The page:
Photo courtesy of The Cook Collection
Hull Street in April 1910; the banner proclaims the benefits of Manchester’s union with Richmond
In the summer of 2002, this writer glimpsed a tattered bulletin board on the second floor of the former auditorium of the Matthew F. Maury School, 1411 Bainbridge St., in Old Manchester. An accidental abstract was made from a troubled frenzy of frenetic arrows, fingers and shapes. This inadvertent metaphor seemed to summarize the history and predicament of Old Manchester and its tributary neighborhoods. Competing interests and sometimes cross-purpose planning and policies have pushed the community forward, only to drag it back.
The complicated Manchester story began ahead of Richmond’s — in 1769 — with an industrial canal (still extant) to harness the James River for turning the wheels of mills. It encompasses wharves and slaves and textiles; a probable refuge for then-Gov. Thomas Jefferson as Richmond’s tobacco warehouses were torched by the traitorous Benedict Arnold; and an early 19th-century effort to run a school for the deaf and mute. The Mayo family was granted a state charter to connect Richmond and Manchester by toll bridge — a span that had to be rebuilt often after getting washed away by James River floods; this remained a problem until the completion of a floodwall in the late 1990s. The main streets were patriotically named for naval commanders of the Barbary Wars off North Africa and the War of 1812, including Commodores Stephen Decatur, William Bainbridge and Isaac Hull. A pre-Civil War gravity-powered railway hauled coal from Chesterfield County mines to Manchester’s docks. It was an independent city that never quite collected enough revenue to be run properly and that was denigrated with the nickname “Dogtown.”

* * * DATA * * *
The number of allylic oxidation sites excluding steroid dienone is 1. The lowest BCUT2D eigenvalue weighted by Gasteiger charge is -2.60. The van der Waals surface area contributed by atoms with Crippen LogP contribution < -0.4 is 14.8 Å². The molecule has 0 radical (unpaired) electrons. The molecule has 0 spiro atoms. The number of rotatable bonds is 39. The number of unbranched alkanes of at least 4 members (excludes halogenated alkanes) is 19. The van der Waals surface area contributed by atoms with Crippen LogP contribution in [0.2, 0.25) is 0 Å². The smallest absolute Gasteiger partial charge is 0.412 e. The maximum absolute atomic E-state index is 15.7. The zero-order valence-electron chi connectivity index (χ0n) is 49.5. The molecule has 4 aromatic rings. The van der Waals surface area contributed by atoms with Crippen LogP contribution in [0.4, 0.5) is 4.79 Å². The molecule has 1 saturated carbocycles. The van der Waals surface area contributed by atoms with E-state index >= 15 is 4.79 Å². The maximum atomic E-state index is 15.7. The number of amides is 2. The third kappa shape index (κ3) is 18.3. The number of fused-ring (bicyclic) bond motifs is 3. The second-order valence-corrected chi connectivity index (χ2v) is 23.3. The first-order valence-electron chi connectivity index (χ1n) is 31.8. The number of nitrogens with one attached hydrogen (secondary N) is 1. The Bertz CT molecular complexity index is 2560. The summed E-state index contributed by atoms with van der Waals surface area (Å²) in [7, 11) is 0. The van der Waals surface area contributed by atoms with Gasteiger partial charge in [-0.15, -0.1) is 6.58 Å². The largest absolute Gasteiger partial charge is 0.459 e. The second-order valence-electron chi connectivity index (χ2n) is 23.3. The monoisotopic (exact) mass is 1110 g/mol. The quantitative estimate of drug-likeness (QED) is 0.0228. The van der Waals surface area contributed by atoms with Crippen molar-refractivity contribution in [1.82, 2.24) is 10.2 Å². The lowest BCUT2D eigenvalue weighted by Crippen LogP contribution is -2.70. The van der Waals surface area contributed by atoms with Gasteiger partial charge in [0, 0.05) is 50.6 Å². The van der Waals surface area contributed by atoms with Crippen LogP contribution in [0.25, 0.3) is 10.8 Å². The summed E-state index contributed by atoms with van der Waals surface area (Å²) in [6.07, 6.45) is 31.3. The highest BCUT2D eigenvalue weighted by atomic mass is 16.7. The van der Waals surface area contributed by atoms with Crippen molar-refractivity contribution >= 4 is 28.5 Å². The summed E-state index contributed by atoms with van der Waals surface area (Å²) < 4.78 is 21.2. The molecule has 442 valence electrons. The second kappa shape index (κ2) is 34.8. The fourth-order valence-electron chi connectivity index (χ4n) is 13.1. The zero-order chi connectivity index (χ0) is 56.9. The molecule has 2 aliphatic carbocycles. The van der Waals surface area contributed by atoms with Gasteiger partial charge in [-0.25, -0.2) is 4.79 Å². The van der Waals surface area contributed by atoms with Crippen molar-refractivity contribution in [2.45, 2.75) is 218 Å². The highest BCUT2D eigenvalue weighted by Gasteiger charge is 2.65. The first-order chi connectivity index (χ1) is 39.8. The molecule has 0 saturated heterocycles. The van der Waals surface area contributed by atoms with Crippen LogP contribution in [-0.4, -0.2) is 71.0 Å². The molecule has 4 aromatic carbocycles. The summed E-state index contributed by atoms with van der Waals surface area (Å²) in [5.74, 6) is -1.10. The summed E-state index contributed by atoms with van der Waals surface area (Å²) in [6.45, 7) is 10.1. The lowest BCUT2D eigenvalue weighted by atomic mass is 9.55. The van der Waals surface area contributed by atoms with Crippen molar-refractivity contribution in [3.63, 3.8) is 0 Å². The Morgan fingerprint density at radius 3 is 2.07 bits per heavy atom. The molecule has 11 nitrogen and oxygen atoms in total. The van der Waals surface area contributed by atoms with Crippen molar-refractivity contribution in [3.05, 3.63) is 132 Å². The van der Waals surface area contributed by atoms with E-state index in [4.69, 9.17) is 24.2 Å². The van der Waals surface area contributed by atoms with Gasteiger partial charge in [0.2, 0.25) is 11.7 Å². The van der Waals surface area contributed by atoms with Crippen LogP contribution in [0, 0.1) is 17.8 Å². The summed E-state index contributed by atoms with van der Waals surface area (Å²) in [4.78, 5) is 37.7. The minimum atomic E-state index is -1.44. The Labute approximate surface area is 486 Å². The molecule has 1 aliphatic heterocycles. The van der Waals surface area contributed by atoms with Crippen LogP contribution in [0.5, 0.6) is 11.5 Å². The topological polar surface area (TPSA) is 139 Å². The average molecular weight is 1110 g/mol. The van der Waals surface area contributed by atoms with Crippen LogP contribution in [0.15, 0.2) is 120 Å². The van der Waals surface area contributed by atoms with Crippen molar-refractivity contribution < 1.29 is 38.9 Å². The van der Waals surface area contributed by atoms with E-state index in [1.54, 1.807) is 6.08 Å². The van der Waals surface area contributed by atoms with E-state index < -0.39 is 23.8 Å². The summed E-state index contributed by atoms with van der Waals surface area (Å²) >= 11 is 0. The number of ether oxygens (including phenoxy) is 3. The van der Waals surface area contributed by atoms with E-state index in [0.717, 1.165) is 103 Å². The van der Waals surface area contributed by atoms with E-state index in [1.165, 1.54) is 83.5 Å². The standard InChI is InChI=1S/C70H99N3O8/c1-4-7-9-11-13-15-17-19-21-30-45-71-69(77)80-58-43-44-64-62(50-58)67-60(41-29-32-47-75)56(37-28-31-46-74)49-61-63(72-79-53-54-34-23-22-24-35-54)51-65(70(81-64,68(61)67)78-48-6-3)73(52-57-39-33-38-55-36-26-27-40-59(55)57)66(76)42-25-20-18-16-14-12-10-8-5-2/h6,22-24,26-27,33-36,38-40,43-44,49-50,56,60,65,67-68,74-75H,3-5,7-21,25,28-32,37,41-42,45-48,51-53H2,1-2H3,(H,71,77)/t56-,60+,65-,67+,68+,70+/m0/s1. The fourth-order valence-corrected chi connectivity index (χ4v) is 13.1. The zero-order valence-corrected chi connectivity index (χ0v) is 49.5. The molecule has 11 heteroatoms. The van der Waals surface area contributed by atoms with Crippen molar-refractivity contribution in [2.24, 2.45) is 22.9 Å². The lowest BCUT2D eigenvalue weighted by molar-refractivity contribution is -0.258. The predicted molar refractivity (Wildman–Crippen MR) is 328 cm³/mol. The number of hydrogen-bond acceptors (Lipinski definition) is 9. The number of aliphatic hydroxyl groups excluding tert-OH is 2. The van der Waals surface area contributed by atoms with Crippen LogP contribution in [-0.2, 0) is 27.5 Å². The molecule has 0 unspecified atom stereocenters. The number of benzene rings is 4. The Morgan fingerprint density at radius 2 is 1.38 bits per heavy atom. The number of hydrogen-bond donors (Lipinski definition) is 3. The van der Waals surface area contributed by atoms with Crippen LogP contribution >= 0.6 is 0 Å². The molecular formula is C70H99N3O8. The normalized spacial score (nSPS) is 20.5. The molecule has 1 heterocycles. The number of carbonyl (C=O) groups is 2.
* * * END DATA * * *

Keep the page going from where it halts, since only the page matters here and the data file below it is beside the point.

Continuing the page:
After an often-rancorous referendum, Manchester consolidated with Richmond in 1910. For most of the 20th century, the community possessed a burgeoning Hull Street of restaurants, movie theaters, shops and salons and South Side versions of Broad Street stores, including a Thalhimers. Hull Street held a Christmas parade and a Fourth of July spectacle. But Hull, like Broad, served also as a racial demarcation line.
Then came the 1970s, when public housing was interspersed among the single-family houses of Manchester’s residential districts, called Oak Grove and Blackwell. Retail businesses shifted to Southside Plaza and then to Cloverleaf Mall. Many residents fled. Schools crumbled. Businesses, large and small, relocated or closed.
A period began of wholesale demolition of structures deemed unworthy of saving. Overnite Transportation established its headquarters in Manchester, and its founder J. Harwood Cochrane, a major philanthropist, amassed 160 parcels of land that he ceded to the Virginia Museum of Fine Arts.
Some early adopters rediscovered Manchester. Texas-based franchise Spaghetti Warehouse opened in a former industrial-machinery manufacturing plant at 701 Bainbridge St. in 1992. After the restaurant’s 1998 demise, the Carter Ryley Thomas public relations firm opened shop there. The homegrown Legend Brewing Co. opened a small pub next to its brewery at 321 W. Seventh St. in 1994. Last year, Legend, the precursor of the current microbrewery boom, celebrated its 20th year.